Despite agencies being involved in some of the campaigns – Krow aside – they were used purely for execution. In fact, a source close to the Conservative Party, speaking after it failed to gain a majority, was dismissive of the role agency strategists can play in political campaigns: "We don’t need a 23-year-old from South Africa telling us about strategy. Where agencies add value is creative." Yet the Conservatives’ communications lacked a unifying thought, a big idea that brought their disparate messages together.

"Taking policy and working out how to execute it [as the Conservatives did] isn’t strategy, it’s the Daily Mail," John Quarrey, a co-founder of Krow, says. "Agencies know how to translate policies into ideas. Labour was the only party to have ideas. Ideas that connected to people."

"What people want is consistency in messaging," Kenningham agrees. "People can consume news from lots of different sources, which allows them to understand what the parties stand for. You have to have consistency; without it, you don’t have conviction or authenticity."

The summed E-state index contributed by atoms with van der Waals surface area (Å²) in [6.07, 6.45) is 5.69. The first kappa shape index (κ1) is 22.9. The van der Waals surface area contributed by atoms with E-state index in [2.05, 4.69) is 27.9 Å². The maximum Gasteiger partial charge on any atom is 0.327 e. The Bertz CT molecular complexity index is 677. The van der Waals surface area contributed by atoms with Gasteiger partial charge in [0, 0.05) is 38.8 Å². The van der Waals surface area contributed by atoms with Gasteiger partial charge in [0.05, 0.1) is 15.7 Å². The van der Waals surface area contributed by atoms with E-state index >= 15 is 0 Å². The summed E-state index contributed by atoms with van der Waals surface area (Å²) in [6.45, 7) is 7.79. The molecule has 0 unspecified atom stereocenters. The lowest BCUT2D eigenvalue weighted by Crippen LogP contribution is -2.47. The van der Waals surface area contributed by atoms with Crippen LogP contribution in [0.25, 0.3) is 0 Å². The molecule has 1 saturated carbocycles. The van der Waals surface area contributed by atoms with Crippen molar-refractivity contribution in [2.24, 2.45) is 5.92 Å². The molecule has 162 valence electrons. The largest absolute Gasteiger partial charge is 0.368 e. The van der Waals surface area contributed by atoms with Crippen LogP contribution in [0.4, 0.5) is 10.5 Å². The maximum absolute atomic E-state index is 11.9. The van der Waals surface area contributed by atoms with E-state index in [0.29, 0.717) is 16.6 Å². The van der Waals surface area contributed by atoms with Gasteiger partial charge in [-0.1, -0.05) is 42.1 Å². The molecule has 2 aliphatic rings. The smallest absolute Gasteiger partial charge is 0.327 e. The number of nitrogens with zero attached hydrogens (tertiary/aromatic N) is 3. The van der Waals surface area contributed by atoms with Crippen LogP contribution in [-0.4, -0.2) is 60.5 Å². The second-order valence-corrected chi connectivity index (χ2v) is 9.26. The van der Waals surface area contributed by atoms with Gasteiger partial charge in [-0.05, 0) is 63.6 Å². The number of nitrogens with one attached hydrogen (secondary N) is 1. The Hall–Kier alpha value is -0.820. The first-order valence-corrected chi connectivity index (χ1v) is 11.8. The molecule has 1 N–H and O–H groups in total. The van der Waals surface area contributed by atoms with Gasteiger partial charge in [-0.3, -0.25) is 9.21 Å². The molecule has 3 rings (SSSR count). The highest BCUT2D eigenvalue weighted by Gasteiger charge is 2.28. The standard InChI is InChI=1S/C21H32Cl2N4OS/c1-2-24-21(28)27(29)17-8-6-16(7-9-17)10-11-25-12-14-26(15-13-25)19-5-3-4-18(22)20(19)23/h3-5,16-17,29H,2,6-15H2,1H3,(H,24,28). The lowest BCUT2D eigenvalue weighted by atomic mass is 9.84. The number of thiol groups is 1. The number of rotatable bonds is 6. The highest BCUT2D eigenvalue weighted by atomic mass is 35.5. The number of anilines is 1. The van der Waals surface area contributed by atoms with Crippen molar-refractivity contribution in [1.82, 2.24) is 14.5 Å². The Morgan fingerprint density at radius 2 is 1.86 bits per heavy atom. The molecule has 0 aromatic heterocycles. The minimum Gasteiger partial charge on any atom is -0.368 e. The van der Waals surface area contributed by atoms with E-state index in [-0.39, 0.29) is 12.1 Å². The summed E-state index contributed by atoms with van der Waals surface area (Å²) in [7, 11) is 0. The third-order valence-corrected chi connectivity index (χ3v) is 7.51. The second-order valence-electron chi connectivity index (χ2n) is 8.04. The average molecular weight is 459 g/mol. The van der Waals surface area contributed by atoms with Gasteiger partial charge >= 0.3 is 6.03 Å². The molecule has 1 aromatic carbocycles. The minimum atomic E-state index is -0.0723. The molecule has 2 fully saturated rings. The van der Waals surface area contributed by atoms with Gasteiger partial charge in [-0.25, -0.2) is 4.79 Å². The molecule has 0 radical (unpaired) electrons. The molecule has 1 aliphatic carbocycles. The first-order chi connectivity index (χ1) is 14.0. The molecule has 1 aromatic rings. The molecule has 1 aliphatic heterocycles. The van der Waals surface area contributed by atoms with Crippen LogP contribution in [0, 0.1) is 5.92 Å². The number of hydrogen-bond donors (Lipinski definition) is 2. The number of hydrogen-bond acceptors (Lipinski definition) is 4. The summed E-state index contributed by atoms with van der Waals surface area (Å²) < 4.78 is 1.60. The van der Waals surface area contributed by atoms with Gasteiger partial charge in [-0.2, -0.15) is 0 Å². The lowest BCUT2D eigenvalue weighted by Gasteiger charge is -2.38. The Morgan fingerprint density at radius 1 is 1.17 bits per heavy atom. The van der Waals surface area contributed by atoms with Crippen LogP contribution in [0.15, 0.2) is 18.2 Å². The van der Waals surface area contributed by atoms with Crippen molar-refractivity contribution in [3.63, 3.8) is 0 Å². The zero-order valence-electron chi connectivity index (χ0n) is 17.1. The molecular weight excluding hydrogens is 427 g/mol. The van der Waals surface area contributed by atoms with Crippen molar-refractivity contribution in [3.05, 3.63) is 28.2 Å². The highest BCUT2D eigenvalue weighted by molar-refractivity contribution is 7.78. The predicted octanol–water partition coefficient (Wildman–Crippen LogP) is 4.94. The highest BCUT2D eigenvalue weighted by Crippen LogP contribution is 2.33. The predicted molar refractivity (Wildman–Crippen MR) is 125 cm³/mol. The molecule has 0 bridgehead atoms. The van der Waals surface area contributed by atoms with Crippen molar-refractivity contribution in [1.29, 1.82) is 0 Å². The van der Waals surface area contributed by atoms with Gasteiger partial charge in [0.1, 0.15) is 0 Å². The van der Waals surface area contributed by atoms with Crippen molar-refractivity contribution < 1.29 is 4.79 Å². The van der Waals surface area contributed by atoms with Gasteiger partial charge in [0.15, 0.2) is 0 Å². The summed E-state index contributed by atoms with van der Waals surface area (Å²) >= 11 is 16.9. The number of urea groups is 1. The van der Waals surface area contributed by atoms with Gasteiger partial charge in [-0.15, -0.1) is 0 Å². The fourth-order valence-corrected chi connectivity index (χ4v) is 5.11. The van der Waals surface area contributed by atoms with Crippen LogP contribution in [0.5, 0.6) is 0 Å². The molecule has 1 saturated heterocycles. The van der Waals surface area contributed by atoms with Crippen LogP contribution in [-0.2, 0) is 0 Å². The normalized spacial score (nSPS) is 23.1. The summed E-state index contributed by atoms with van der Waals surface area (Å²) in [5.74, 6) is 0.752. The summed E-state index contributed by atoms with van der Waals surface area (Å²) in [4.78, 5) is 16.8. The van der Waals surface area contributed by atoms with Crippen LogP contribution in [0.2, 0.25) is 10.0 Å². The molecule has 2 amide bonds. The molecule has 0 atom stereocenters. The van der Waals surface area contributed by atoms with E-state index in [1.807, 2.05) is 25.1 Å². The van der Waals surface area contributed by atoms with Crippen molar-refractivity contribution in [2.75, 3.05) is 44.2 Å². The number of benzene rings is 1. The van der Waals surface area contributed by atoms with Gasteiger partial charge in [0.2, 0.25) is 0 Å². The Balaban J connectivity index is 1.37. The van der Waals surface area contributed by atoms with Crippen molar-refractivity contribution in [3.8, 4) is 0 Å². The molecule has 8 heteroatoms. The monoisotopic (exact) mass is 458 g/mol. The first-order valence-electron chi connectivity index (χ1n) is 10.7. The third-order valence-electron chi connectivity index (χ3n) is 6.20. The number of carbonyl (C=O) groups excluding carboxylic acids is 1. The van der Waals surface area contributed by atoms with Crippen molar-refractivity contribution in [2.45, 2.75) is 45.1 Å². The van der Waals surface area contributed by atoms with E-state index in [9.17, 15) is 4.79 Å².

All the parties tried to learn from the successes and failures of elections from previous years. The Conservatives spent a lot of money informing people about things they already knew about May or Corbyn rather than persuading them that it was OK to switch sides. Adland’s declining role reflects the move away from broad democratic campaigning but, with the media and debate increasingly polarised, the need for agencies’ ability to hone ideas and messaging into a unified solution has never been greater. 

"The hideous amounts of cash ploughed into Facebook and other platforms by the Conservatives, to little or no end, demands that we stop fetishising these platforms when there is no meaning driving the messages we place in them and no broader narrative about the brand or business," Richard Huntington, chairman and chief strategy officer of Saatchi & Saatchi, insists. "The Conservatives have learned to their cost (political and financial) that messaging with no meaning, however good the targeting, creates little traction in the real world."

Advertisers such as Procter & Gamble have realised belatedly that their focus on targeting was counterproductive. Some companies are reappraising traditional formats and Tesco has partially reversed its previous cuts to print. Had the Conservatives been successful in increasing their majority, you would have been forgiven for expecting the UK’s electoral system to conspire against political parties having the same Damascene conversion. As it was, Labour’s unexpected surge wasn’t enough to give it a majority but gives all the parties something to think about.